Gyeongbokgung, also known as Gyeongbokgung Palace or Gyeongbok Palace -- is a royal palace located in northern Seoul, South ... More
Gyeongbokgung, also known as Gyeongbokgung Palace or Gyeongbok Palace -- is a royal palace located in northern Seoul, South Korea. First constructed in 1395, later burned and abandoned for almost three centuries, and then reconstructed in 1867, it was the main and largest palace of the Five Grand Palaces built by the Joseon Dynasty. The name means "Palace" [Gung] "Greatly Blessed by Heaven" [Gyeongbok]. In the early 20th century, much of the palace was destroyed by the Empire of Japan. Since then, the walled palace complex has been gradually restored back to its original form. As of 2009, roughly 40% of the original number of palace buildings still stand or are reconstructed. Source: Wikipedia
I've read and heard a lot of people comparing the Gyeongbukgung and the other Korean palaces to China's Forbidden City. In fact, most of Korea's historical architecture has been compared to China's. Well, don't be fooled. Come to any of Korea's historical structures, Gyeongbukgung being one of the best, and you'll see and feel the difference. I also recommend the Changdeokgung Palace if you're in Seoul, but go to Gyeongbukgung first.
Unlike the Forbidden City, Korean palaces are much more like temples than like those large, majestic quarters of kings and emperors. If you notice the color scheme, the jade greens, faded reds, etc., you'd notice the buildings' almost eyebrow-raising impression on you. It calms the open-minded onlooker, unlike the Forbidden Palace or even the Imperial Castle of Tokyo, which are built to impress and intimidate.
Instead, Korea's architecture tries to work with nature. So I suggest you visit Korea in early autumn to understand what I mean. The mixes of greens, reds, and yellows of the mountain trees, matches perfectly with the colors on the palaces.
I recommend you go to Gyeongbokgung before Changdeokgung because, well, Gyeongbokgung is true seat of the Joseon Dynasty, built to be the heart of Confucianism. The almost perfect balance of the Gyeongbokgung palace does not fail to impress. The Changdeokgung, on the other hand, gives almost an explanation to a tourist of Korea's uniqueness. It will make a beautiful last impression. Go to the Biwon "Secret" Garden of the Changdeokgung, look at how Koreans "built" their gardens. See how little they touched nature and how they added their own Korean touch with buildings and ponds.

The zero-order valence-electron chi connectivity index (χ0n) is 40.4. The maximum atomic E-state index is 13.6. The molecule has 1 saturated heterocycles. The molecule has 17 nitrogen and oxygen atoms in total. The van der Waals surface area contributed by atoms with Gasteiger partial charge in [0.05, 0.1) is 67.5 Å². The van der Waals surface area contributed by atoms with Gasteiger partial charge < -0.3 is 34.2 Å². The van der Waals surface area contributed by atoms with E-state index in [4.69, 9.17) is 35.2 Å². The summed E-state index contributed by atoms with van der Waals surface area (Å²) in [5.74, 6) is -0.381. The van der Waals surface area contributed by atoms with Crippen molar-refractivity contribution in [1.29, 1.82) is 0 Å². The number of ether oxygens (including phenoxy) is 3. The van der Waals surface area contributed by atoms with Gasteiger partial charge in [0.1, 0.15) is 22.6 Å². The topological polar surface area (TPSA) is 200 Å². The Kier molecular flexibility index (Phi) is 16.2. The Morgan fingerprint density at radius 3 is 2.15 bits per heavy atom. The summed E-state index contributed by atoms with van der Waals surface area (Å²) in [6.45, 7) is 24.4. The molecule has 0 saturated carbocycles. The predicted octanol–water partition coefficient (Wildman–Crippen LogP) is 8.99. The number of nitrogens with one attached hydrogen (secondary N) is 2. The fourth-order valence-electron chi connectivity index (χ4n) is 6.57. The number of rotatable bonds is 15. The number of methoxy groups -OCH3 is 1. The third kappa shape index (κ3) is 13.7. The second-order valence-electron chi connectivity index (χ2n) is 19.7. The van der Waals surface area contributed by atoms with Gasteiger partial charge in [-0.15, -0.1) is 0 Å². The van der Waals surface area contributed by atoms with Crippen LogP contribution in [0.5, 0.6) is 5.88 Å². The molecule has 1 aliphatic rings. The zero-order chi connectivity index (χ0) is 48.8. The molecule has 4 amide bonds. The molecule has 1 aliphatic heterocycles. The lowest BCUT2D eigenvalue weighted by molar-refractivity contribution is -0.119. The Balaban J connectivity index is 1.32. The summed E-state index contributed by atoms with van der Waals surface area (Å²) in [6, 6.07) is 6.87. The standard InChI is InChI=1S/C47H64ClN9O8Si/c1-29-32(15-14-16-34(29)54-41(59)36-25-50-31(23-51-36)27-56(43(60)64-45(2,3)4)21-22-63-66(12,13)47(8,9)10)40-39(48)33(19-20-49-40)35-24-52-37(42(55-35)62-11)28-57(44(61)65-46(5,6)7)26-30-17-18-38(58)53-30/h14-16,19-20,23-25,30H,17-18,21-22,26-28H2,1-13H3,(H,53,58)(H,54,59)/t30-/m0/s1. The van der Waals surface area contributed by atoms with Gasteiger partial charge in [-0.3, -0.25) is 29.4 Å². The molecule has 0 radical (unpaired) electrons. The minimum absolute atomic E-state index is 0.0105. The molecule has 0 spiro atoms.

You will see the beauty of Korea's seemingly small, subtle architecture in Gyeongbokgung and Changdeokgung. Then, you will realize comparing Korean palaces with China's is just ridiculous.
At first time when I visited the palaces in Korea I just look around and not so much touced.
But after that I read a book about the palaces in Korea.
The book said that the palaces are all bulid with sciednce and all paintings have great meaning.
Even a stone locates with science and even a line in painting means the life.
After reading of the book, I visited again the palaces and then I touched dedply.
Most things what I saw, where I visited are always have meaning of life.
Nowadays Korea have been modern like Western but still they have many important traditional things. So I recommend you to visit Korea if you want to find the meaning of life.
If you have been to the Forbidden City in Beijing or toured any other palace in Asia, skip this. If you have not and you would like to see a palace while you're in Korea, I recommend it, but realize that if you have seen one palace, you really have seen them all. They are all amazingly similar. There's a changing of the guards daily (unless it's too hot or too cold). English tours regularly.
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